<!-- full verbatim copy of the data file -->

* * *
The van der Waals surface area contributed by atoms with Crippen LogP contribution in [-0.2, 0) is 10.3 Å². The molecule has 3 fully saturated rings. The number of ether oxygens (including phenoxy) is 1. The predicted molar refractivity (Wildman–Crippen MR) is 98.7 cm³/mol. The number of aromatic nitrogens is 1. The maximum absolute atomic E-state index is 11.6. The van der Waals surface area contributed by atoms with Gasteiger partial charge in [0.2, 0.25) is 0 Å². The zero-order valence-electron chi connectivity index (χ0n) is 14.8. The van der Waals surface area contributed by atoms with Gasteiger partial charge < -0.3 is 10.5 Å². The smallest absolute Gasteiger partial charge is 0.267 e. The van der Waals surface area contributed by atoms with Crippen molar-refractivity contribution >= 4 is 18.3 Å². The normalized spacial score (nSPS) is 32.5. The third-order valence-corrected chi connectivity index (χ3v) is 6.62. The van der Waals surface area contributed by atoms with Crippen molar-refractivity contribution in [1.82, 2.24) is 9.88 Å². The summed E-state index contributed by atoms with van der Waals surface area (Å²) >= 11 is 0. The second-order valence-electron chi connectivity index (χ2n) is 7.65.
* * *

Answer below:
The van der Waals surface area contributed by atoms with Crippen LogP contribution in [-0.2, 0) is 10.3 Å². The molecule has 3 fully saturated rings. The number of ether oxygens (including phenoxy) is 1. The predicted molar refractivity (Wildman–Crippen MR) is 98.7 cm³/mol. The number of aromatic nitrogens is 1. The maximum absolute atomic E-state index is 11.6. The van der Waals surface area contributed by atoms with Gasteiger partial charge in [0.2, 0.25) is 0 Å². The zero-order valence-electron chi connectivity index (χ0n) is 14.8. The van der Waals surface area contributed by atoms with Gasteiger partial charge < -0.3 is 10.5 Å². The smallest absolute Gasteiger partial charge is 0.267 e. The van der Waals surface area contributed by atoms with Crippen molar-refractivity contribution >= 4 is 18.3 Å². The normalized spacial score (nSPS) is 32.5. The third-order valence-corrected chi connectivity index (χ3v) is 6.62. The van der Waals surface area contributed by atoms with Crippen molar-refractivity contribution in [1.82, 2.24) is 9.88 Å². The summed E-state index contributed by atoms with van der Waals surface area (Å²) >= 11 is 0. The second-order valence-electron chi connectivity index (χ2n) is 7.65.